A study in Nature Climate Change points out that climate change induced air stagnation is set to worsen air quality in many parts of the globe. Air stagnation arises from three meteorological ingredients: light winds, a stable lower atmosphere and a day with little or no precipitation to wash away pollution. Stationary air masses develop and allow soot, dust, pollutants and ozone to build up in the lower atmosphere. The study pointed out that large swathes of India, Mexico and the Amazon could see up to 40 more stagnant air days per year compared to the average annual tally from 1986 to 2005, representing increases of 40%, 19% and 28% respectively. The largest increase in overall human exposure will be in India due to the country's enormous population, along with the increases in atmospheric stagnation.[7] Outdoor air pollutants are a major contributor to stroke, heart disease, lung cancer and respiratory diseases including asthma. The World Health Organization estimates that outdoor air pollution caused 3.7 million premature deaths globally in 2012. 
 
Impact of Food & Nutritional Insecurity on Health
Malnutrition induced low body mass index and stunting have been in the spotlight in India ever since the HUNGaMA Survey Report was released in the year 2011. The study revealed alarming findings related to the all the three indices of malnutrition; stunting, wasting and underweight. The study was undertaken in the most backward districts of six states – Bihar, Jharkhand, Madhya Pradesh, Odisha, Rajasthan and Uttar Pradesh. The report, which had the largest sample size for a nutrition study since 2004, revealed that 59% of the children were stunted, 42% underweight and 11.4% wasted.[8]
 
With the most severe impact of climate change noticed in agriculture, particularly on the major crops of India (rice, wheat, maize, sorghum) climate change induced droughts and floods, and the crop destructive effects of extreme weather events like heavy rainfall and cyclones, the negative impacts on the economy leading to reduced purchasing power of the people, food and nutrition security is severely threatened. Hunger, illness and death due to under nutrition are set to worsen as climate change affects crops, forestry, livestock, fishery, aquaculture and water systems. Sea level rise and flooding of coastal lands will lead to salination or contamination of fresh water and agricultural lands and loss of areas for fishing as is being witnessed in the coastal areas across the Bay of Bengal in India.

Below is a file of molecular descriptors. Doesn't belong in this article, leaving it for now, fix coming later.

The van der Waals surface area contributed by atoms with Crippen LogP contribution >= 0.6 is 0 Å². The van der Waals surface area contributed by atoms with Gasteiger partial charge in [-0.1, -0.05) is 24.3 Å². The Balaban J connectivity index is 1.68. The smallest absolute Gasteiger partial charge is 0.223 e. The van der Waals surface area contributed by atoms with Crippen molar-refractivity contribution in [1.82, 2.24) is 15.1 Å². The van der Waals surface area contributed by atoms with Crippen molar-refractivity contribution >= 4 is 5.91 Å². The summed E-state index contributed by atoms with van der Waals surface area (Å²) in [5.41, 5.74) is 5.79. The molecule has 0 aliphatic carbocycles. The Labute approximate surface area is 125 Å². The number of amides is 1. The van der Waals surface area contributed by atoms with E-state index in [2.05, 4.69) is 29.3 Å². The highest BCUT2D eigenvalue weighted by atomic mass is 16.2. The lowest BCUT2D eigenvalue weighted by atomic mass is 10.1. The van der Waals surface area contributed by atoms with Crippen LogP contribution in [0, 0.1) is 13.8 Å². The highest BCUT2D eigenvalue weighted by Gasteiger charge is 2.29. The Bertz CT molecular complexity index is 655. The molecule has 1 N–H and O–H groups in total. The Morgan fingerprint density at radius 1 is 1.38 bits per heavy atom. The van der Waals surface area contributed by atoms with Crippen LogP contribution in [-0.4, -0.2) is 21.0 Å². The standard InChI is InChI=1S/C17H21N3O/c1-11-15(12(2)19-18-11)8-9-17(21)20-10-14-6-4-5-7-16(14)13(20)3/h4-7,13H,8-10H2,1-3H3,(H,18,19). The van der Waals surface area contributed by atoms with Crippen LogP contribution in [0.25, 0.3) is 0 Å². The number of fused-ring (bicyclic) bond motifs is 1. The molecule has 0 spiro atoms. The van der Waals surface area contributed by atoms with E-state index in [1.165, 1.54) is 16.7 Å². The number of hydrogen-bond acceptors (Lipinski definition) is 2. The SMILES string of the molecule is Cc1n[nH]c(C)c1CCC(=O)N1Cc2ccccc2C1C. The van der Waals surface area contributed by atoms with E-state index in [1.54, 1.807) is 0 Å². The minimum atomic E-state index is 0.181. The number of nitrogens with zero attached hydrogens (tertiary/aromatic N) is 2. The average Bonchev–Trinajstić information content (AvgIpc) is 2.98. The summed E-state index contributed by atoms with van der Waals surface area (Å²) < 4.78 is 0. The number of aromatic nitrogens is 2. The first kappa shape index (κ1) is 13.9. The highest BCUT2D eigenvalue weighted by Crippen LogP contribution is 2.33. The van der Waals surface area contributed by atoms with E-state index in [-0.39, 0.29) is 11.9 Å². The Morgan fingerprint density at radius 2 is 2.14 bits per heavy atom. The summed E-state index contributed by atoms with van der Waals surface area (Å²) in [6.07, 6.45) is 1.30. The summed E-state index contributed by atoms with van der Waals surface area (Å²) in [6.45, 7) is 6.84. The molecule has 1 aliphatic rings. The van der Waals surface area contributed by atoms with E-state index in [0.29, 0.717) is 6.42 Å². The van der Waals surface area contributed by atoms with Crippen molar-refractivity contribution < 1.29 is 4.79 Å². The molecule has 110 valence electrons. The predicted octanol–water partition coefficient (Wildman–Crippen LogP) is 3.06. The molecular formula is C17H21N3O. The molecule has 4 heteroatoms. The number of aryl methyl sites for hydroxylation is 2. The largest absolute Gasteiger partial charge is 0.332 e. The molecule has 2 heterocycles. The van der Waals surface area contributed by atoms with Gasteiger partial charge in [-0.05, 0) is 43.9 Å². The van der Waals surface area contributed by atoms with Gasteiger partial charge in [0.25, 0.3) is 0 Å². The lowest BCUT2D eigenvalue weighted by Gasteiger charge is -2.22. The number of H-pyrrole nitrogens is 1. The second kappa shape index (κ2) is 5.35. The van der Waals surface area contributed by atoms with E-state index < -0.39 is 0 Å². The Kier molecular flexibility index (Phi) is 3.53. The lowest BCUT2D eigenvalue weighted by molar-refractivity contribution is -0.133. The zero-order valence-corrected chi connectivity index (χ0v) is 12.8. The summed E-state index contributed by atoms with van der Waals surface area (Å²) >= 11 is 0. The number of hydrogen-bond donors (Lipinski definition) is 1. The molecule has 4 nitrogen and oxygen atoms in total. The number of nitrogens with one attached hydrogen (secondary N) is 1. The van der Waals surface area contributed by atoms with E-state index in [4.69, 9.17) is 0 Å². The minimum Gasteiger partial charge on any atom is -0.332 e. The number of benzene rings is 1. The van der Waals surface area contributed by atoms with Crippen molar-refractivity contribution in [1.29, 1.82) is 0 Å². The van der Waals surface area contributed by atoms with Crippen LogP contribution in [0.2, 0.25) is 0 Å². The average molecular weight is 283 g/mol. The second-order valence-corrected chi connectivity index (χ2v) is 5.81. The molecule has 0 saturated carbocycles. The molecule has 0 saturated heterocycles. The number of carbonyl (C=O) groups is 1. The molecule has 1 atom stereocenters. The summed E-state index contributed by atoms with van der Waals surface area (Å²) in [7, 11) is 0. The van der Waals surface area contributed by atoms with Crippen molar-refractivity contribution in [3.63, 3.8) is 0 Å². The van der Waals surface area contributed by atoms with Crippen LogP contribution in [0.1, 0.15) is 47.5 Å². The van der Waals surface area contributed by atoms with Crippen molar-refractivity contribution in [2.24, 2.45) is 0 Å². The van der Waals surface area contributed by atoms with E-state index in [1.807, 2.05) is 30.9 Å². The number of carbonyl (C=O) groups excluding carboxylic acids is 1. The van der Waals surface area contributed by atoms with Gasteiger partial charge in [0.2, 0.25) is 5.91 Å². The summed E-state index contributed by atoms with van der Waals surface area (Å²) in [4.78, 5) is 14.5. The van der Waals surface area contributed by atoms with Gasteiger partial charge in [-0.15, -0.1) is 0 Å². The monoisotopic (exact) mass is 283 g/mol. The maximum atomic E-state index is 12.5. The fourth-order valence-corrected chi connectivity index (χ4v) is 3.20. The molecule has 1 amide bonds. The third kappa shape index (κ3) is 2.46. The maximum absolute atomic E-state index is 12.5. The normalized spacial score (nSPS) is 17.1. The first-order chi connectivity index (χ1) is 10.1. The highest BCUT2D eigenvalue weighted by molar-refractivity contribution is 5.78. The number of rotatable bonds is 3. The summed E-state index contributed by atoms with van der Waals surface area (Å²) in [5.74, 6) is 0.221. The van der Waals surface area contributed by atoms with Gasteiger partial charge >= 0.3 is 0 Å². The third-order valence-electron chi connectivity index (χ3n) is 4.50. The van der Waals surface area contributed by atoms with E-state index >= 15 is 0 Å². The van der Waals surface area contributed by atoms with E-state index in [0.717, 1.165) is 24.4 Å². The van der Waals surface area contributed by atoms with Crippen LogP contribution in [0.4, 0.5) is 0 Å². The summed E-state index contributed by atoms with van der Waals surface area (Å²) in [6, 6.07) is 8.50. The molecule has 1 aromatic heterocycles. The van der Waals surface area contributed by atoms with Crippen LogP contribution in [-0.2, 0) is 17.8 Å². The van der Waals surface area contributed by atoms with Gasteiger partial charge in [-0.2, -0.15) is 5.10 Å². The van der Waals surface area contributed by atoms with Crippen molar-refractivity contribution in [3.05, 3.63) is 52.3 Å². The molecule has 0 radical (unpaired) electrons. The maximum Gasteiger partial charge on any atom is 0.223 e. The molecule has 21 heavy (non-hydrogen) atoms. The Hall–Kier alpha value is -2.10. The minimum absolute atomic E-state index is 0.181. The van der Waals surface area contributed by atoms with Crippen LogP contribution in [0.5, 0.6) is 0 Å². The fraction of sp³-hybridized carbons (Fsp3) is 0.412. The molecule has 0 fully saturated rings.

Disruption in Water and Sanitation
Access to safe drinking water and good sanitary conditions are vital for a healthy population. Climate change induced erratic rainfall, rising temperatures and increased salinity in coastal regions will add to India’s water and sanitation woes aggravated by deforestation, floods and droughts, and the declining water table due to the unsustainable use of water by both agriculture and industry. Sharing of river waters have been the source of dispute among states in India and even with its neighbours. According to the IPCC Synthesis Report 2014 climate change may further complicate the unsustainable consumption of groundwater for irrigation and other uses in some locations, such as the Indian states of Rajasthan, Punjab, and Haryana.Approximately 73% of the rural population in India does not have proper water disinfection (International Institute of Population Sciences and Macro International, 2007) and more than 50% do not have sanitation facilities (NSSO Survey, 2012). With 638 million people defecating in the open and 44 per cent mothers disposing their children’s feces in the open, there is a very high risk of microbial contamination (bacteria, viruses, amoeba) of water (UNICEF, 2011). Freshwater availability in India is a concern and the available water is expected to decrease drastically by 2025 in response to combined effects of population growth and climate change (IPCC, 2007). Increase in incidence of cholera – particularly in coastal regions due to warming of oceans – diarrhea, digestive disorders, and worm infestations would result. According to a recent report by the Research Institute of Compassionate Economics poor sanitation and not malnutrition may be the reason behind stunting in India’s Children (Time, September 09, 2013).